Imagine being at a party and a man starts a conversation by showing you a collection of 10×8 glossy prints of his colonoscopy. You be a little startled not to mention mildly revolted. Or when you innocently say “looks like a nice day today” to the postman and he then lists the average temperatures for today for each year since 1874. Time to put the anti-serial killer squad on speed dial. You see there is a real danger of overshare in modern life.

This is how I felt when I started using an excellent but slightly OCD app called IFTTT (If This Then That). Let me start by saying that I am pretty organised, OK let’s be frank, mildly over-organised. My wife and I share linked grocery and to-do apps, our calendars sync but one person’s anal retentive is another person’s organised life. So I make no apologies. The danger I see is that people are automating life to an often ridiculous extent. Let me explain.

I welcome technology that makes my life easier. My phone’s lock switches off when I’m near my home wifi, I set automated alerts to remind me to send birthday cards and I use the wonderful Todoist app to take things out of my brain and organise them into a to-do list. So far, so normal. If I get a voicemail, a notification is placed in my to-do list so I can call the person back. When my tenants pay their rent, my bank sends me a text thus saving me the hassle of checking up on them. These and a host of other small conveniences are the oil in my daily gearbox. Odd phrase but you know what I mean.

But when does it get out of control?

IFTTT is a clever system that links together disconnected web services. So at a simple level, it can backup a copy of your phone contacts to Google Drive (or why not just use Gmail). It can save a copy of your Instagram photo to Dropbox. You get the idea. All very heart warming for us of the mild OCD persuasion.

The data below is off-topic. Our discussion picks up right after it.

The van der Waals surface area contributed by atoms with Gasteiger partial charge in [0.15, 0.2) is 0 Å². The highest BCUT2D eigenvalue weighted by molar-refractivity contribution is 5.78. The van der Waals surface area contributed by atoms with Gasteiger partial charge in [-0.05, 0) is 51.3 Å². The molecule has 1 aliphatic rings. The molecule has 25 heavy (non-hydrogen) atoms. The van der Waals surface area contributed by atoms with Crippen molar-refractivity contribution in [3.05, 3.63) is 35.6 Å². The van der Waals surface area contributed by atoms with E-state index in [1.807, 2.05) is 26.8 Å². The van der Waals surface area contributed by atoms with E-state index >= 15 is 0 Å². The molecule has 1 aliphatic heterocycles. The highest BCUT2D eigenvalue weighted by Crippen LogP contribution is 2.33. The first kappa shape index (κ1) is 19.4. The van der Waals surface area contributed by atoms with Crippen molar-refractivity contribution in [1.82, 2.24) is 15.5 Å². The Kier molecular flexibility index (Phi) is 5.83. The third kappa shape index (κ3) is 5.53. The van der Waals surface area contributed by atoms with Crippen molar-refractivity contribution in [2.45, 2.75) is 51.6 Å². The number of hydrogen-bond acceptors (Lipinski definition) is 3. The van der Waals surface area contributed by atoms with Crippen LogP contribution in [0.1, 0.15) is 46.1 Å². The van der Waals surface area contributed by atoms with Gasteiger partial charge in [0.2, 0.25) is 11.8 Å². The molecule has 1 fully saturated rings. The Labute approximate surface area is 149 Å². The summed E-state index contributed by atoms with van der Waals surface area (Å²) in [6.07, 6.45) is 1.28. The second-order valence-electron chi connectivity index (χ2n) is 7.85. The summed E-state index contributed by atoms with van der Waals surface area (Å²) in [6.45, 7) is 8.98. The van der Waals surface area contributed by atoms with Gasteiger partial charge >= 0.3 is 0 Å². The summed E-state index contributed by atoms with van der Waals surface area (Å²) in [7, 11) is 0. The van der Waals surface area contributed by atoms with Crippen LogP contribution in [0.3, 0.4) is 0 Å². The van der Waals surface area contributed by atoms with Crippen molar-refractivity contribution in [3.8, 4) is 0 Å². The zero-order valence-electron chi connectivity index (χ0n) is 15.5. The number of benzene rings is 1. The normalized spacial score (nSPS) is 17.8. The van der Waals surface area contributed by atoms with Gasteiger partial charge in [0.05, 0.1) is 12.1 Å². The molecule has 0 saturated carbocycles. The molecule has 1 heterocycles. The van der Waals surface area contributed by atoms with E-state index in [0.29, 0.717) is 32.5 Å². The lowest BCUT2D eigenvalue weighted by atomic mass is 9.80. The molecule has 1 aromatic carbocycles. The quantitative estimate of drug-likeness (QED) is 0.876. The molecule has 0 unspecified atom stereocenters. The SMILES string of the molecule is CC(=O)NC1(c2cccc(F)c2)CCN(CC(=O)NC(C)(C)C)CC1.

Sadly, for some this sensible tending of one’s data garden isn’t enough and they wish to use the power of IFTTT to spew an endless stream of PO (personal overshare) to their massive army of ‘friends’ and ‘followers’, 80% of whom they hardly know. Here are some examples.

  • Post their GPS location to Facebook. Every time they change location a message is posted on Facebook. For 99% of their boring lives they will be telling people, that they went to work, popped out to the supermarket, went home and went to work again. 
  • Post their ‘fave’ tracks from Last FM to Twitter. This happened to me with an ex-colleague and now ex-Twitter follower. ‘Jon’s top tracks this week were Shake your Booty by Ghana Bus Stop, Sex up your Groove Thing by Pubic Lice and Hurting Inside by Prolapsed Rectum’. I have absolutely no interest in what a guy a worked with five years ago is listening to.
  • Post your steps from Jawbone to Facebook. Do I really care that some distant cousin or casual acquaintance has done 3129 steps today? How does that make me feel? Will I remember it so I can comment attentively when I next see her? “Hello Janet, I noticed you only did 214 steps on Thursday 14th, and your relationship status changed to single and your Ocado order was full of cakes. Are you comfort eating because your ex-boyfriendI dumped you? Should I inform Weight Watchers?”
  • Publish the current weather to Twitter. This defines dull. Do I care that raining in Reigate or sunny in Stockport. No of course I don’t and if I want to know what the weather is like where I live I’ll just LOOK OUR OF THE F’ING WINDOW rather than waiting for a Tweet from (free with in-app purchase)

The problem with so many of these services is that they remove the sense of discovery when you meet long lost friends. In olden days it was called ‘having a bit of a catch up’. You’d sit down with an old friend and spend an hour catching up on their lives and they on yours. You got to focus on the good bits and give them a potted history of your recent past. Now so many people are broadcasting their daily activities there is no mystery or surprise.

“Hello Pete, how was the holiday in Crete,? Glad that Jeanie passed her exams, pity about Mr Tiggles, good news that the piles have cleared up. I see Mrs Jones from number 27 is off with the milkman, do you like your new Hyundai Coronary?, still sore after the vasectomy? Notice you’ll be skiing in February, the office Christmas party looked wild? Saw it was raining down your way again”

“Me I’m fine” 

So, to sum up. I enjoy IFTTT for those tiny, nuanced improvements to my daily life. For the rest of the narcissistic overshare, please don’t or I’ll have nothing to talk to you about.



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